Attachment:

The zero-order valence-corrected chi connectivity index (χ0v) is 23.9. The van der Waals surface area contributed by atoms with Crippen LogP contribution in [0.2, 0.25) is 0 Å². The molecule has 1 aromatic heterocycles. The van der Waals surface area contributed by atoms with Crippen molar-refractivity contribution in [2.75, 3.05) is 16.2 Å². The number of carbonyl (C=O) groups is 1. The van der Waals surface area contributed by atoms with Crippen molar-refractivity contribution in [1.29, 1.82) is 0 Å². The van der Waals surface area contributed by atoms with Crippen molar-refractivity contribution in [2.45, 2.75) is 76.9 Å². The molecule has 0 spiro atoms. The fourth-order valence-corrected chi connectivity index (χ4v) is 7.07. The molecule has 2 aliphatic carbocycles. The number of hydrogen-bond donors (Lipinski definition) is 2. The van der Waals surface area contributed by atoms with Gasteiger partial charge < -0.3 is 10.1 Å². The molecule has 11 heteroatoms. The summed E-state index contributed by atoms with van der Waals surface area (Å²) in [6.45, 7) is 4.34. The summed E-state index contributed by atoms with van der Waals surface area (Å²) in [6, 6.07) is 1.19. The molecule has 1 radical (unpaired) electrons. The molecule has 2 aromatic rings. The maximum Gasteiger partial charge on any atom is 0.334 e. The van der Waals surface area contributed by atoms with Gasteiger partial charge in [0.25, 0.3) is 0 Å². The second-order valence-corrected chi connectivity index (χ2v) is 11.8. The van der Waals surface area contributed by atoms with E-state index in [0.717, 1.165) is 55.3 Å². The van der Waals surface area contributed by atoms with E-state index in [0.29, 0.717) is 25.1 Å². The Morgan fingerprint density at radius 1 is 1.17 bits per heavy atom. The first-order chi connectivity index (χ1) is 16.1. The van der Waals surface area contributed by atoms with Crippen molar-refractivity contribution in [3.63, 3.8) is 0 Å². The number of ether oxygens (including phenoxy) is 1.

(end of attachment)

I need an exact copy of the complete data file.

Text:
The zero-order valence-corrected chi connectivity index (χ0v) is 23.9. The van der Waals surface area contributed by atoms with Crippen LogP contribution in [0.2, 0.25) is 0 Å². The molecule has 1 aromatic heterocycles. The van der Waals surface area contributed by atoms with Crippen molar-refractivity contribution in [2.75, 3.05) is 16.2 Å². The number of carbonyl (C=O) groups is 1. The van der Waals surface area contributed by atoms with Crippen molar-refractivity contribution in [1.29, 1.82) is 0 Å². The van der Waals surface area contributed by atoms with Crippen molar-refractivity contribution in [2.45, 2.75) is 76.9 Å². The molecule has 0 spiro atoms. The fourth-order valence-corrected chi connectivity index (χ4v) is 7.07. The molecule has 2 aliphatic carbocycles. The number of hydrogen-bond donors (Lipinski definition) is 2. The van der Waals surface area contributed by atoms with Gasteiger partial charge < -0.3 is 10.1 Å². The molecule has 11 heteroatoms. The summed E-state index contributed by atoms with van der Waals surface area (Å²) in [6.45, 7) is 4.34. The summed E-state index contributed by atoms with van der Waals surface area (Å²) in [6, 6.07) is 1.19. The molecule has 1 radical (unpaired) electrons. The molecule has 2 aromatic rings. The maximum Gasteiger partial charge on any atom is 0.334 e. The van der Waals surface area contributed by atoms with Gasteiger partial charge in [0.25, 0.3) is 0 Å². The second-order valence-corrected chi connectivity index (χ2v) is 11.8. The van der Waals surface area contributed by atoms with E-state index in [0.717, 1.165) is 55.3 Å². The van der Waals surface area contributed by atoms with E-state index in [0.29, 0.717) is 25.1 Å². The Morgan fingerprint density at radius 1 is 1.17 bits per heavy atom. The first-order chi connectivity index (χ1) is 16.1. The van der Waals surface area contributed by atoms with Crippen molar-refractivity contribution in [3.63, 3.8) is 0 Å². The number of ether oxygens (including phenoxy) is 1.